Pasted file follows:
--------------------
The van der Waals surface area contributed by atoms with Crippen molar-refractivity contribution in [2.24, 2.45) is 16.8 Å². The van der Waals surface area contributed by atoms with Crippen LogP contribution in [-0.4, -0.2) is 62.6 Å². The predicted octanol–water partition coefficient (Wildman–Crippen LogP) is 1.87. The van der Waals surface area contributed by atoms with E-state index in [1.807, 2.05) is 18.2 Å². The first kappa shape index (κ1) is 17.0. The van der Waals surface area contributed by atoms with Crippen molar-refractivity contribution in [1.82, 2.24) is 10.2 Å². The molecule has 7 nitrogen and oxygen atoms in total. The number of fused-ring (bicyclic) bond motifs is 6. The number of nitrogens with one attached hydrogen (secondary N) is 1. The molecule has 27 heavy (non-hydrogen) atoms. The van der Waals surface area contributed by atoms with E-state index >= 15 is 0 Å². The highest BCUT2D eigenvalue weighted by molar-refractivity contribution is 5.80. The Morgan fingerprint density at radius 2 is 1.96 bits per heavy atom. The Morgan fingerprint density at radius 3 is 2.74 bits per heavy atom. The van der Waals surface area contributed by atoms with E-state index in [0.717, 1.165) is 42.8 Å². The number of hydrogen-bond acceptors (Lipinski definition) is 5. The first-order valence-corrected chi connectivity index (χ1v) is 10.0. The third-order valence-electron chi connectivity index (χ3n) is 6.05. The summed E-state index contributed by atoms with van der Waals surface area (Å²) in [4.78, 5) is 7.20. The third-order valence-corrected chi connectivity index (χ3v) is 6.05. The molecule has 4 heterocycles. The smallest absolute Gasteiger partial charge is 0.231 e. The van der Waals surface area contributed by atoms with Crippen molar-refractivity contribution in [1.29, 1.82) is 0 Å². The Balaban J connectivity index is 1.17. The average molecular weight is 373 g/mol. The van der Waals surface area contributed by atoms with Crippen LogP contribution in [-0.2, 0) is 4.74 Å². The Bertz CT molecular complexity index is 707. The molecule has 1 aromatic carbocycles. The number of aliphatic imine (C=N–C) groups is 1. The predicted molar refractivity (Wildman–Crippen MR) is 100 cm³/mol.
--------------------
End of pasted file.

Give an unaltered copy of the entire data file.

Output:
The van der Waals surface area contributed by atoms with Crippen molar-refractivity contribution in [2.24, 2.45) is 16.8 Å². The van der Waals surface area contributed by atoms with Crippen LogP contribution in [-0.4, -0.2) is 62.6 Å². The predicted octanol–water partition coefficient (Wildman–Crippen LogP) is 1.87. The van der Waals surface area contributed by atoms with E-state index in [1.807, 2.05) is 18.2 Å². The first kappa shape index (κ1) is 17.0. The van der Waals surface area contributed by atoms with Crippen molar-refractivity contribution in [1.82, 2.24) is 10.2 Å². The molecule has 7 nitrogen and oxygen atoms in total. The number of fused-ring (bicyclic) bond motifs is 6. The number of nitrogens with one attached hydrogen (secondary N) is 1. The molecule has 27 heavy (non-hydrogen) atoms. The van der Waals surface area contributed by atoms with E-state index >= 15 is 0 Å². The highest BCUT2D eigenvalue weighted by molar-refractivity contribution is 5.80. The Morgan fingerprint density at radius 2 is 1.96 bits per heavy atom. The Morgan fingerprint density at radius 3 is 2.74 bits per heavy atom. The van der Waals surface area contributed by atoms with E-state index in [0.717, 1.165) is 42.8 Å². The number of hydrogen-bond acceptors (Lipinski definition) is 5. The first-order valence-corrected chi connectivity index (χ1v) is 10.0. The third-order valence-electron chi connectivity index (χ3n) is 6.05. The summed E-state index contributed by atoms with van der Waals surface area (Å²) in [4.78, 5) is 7.20. The third-order valence-corrected chi connectivity index (χ3v) is 6.05. The molecule has 4 heterocycles. The smallest absolute Gasteiger partial charge is 0.231 e. The van der Waals surface area contributed by atoms with Crippen molar-refractivity contribution in [1.29, 1.82) is 0 Å². The Balaban J connectivity index is 1.17. The average molecular weight is 373 g/mol. The van der Waals surface area contributed by atoms with Crippen LogP contribution in [-0.2, 0) is 4.74 Å². The Bertz CT molecular complexity index is 707. The molecule has 1 aromatic carbocycles. The number of aliphatic imine (C=N–C) groups is 1. The predicted molar refractivity (Wildman–Crippen MR) is 100 cm³/mol.